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Backtrack Vol 35 No 6 - June 2021

Backtrack, Britain's Leading Historical Railway Journal, covers all aspects of railway history from its earliest days through to more recent events up to around ten years before now including, early railway history from the 'pre-Stephenson' era, steam, diesel and electric locomotive history, railway company history, railway carriages and wagons, railway stations, railway ships, hotels & road vehicles, railway economic and social history, railway publicity and advertising. Backtrack's contributors include many of today's leading railway history writers. From the beginning the magazine has maintained a reputation for its production values and each issue contains a wealth of photographs reproduced to the highest standards, including a generous selection of historic colour. Published monthly, Backtrack is THE magazine for all who are interested in British railway history.

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Country:
United Kingdom
Language:
English
Publisher:
Warners Group Publications Plc
Frequency:
Monthly
₹500.84
₹4,515.56
12 Issues

in this issue

1 min
editorial

You commented favourably on the presentation of an archive photograph instead of an Editorial on several occasions last year, so here we go with another one this month. Dillicar water troughs, south of Tebay, offered welcome refreshment for locomotives heading north through the fells on the West Coast Main Line having completed the Grayrigg bank and now facing the demanding climb to Shap Summit, and for locomotives which had surmounted the southbound ascent. LMS ‘Coronation’ Pacific No.46254 City of Stoke-on-Trent (the subject of an article in our April issue) is replenishing the tank while heading an express from Euston on 10th May 1956 and encounters Class 5 4-6-0 No.45414 on its way down from the summit.…

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3 min
steaming through sussex

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12 min
james fenwick - station master

James Fenwick was the son of Robert and Elizabeth Fenwick who lived at Greystead in remote, rural Northumberland. Greystead was located almost exactly half way between the villages of Bellingham and Falstone in what became part of the North British Railway territory south of the Scottish Border. (The Morpeth Herald newspaper later described James’s place of birth, in his obituary notice, as ‘Dalby Castle Mill’ near Bellingham; presumably this is near to Greystead). Robert and Elizabeth had five children of whom James was the second-eldest, being born in about 1848. His elder brother was John, born in about 1847 according to the 1851 census records. (This elder brother may have died in childhood as by 1861 James is shown as having a brother named John, some three years younger than he…

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24 min
on a journey to nowhere: the origins and effects of the serpell report

On Thursday 20th January 1983 a colleague and I travelled early to London to collect our copies of the Serpell Report from HMSO in High Holborn, retreating to a nearby café for a preliminary study. Our first impression was of the text itself, dense with statistical tables and – unlike Beeching’s ‘Reshaping’ report, which has a seductive logic – its tone was disjointed. It set out well the reasoning behind the Inquiry and the issues facing the railways and was more thorough and analytical than it is given credit for now. However, a narrow interpretation of its remit meant that it largely presented alternatives, not firm conclusions. Standing out, as we shall see later, were seven rather crude computer-generated system maps, inevitably picked out by commentators with deadlines to meet. What…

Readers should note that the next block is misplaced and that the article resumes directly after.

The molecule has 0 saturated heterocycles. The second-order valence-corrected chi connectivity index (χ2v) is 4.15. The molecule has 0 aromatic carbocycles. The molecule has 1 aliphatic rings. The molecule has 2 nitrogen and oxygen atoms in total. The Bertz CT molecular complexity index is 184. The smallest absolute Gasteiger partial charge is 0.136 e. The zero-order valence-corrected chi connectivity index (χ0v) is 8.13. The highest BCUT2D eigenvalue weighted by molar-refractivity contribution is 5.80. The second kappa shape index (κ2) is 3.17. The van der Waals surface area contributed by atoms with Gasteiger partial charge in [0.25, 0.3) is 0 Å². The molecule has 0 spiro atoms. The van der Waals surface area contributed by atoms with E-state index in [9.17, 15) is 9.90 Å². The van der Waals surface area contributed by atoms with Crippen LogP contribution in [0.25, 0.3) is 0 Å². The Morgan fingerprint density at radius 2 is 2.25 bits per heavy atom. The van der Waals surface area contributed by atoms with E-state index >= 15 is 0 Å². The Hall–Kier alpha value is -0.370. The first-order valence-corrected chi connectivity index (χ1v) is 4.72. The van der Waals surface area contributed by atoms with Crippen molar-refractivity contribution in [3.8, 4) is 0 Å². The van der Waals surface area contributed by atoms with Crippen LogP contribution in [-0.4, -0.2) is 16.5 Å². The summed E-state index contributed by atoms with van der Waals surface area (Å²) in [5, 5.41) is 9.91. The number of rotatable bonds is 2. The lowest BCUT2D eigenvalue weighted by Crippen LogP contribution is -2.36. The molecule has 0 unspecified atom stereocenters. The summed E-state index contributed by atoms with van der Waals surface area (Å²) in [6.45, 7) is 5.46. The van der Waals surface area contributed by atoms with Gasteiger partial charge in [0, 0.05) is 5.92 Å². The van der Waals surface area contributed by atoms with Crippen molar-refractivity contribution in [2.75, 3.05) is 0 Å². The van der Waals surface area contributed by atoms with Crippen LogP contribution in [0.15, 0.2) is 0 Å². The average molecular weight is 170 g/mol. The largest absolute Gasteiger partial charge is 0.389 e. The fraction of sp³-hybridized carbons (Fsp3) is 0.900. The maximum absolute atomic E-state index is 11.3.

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17 min
express electric railways

At the turn of the nineteenth century there were many great trunk railways from the North and the West of England to London and these tend to have followed roughly the routes of the great roads which also all converged on the same city. From south of the Thames the position was similar with these shorter lines again all terminating in Central London. Neither in the south nor further north was there any equivalent fast way to travel from East to West – from the Eastern Counties the fastest services tended to run via London. There had certainly been routes across the Pennines for many years but none of these could be described as being fast and even in 2020 there is still only talk of creating one in conjunction…

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27 min
south east by north british – to kelso

Kelso is a historic town in the Scottish Borders which was reached by branch lines built by two different companies, from opposite directions. Kelso station featured in two major rail operations 22 years apart, but never fulfilled the dreams of the railway builders so determined to reach it. The burgh of Kelso is distinguished as a ducal community with an impressive continental-style central square and a ruined 13th century abbey. Nearby, the impressive Floors Castle overlooks the confluence of the Tweed and the Teviot. Not surprisingly, the Guardian newspaper recently described Kelso as “a mighty fine town”. From the west, the North British Railway built towards the burgh in the mid-nineteenth century, while the York, Newcastle & Berwick Railway approached from the east. The latter, of course, became the North Eastern Railway…

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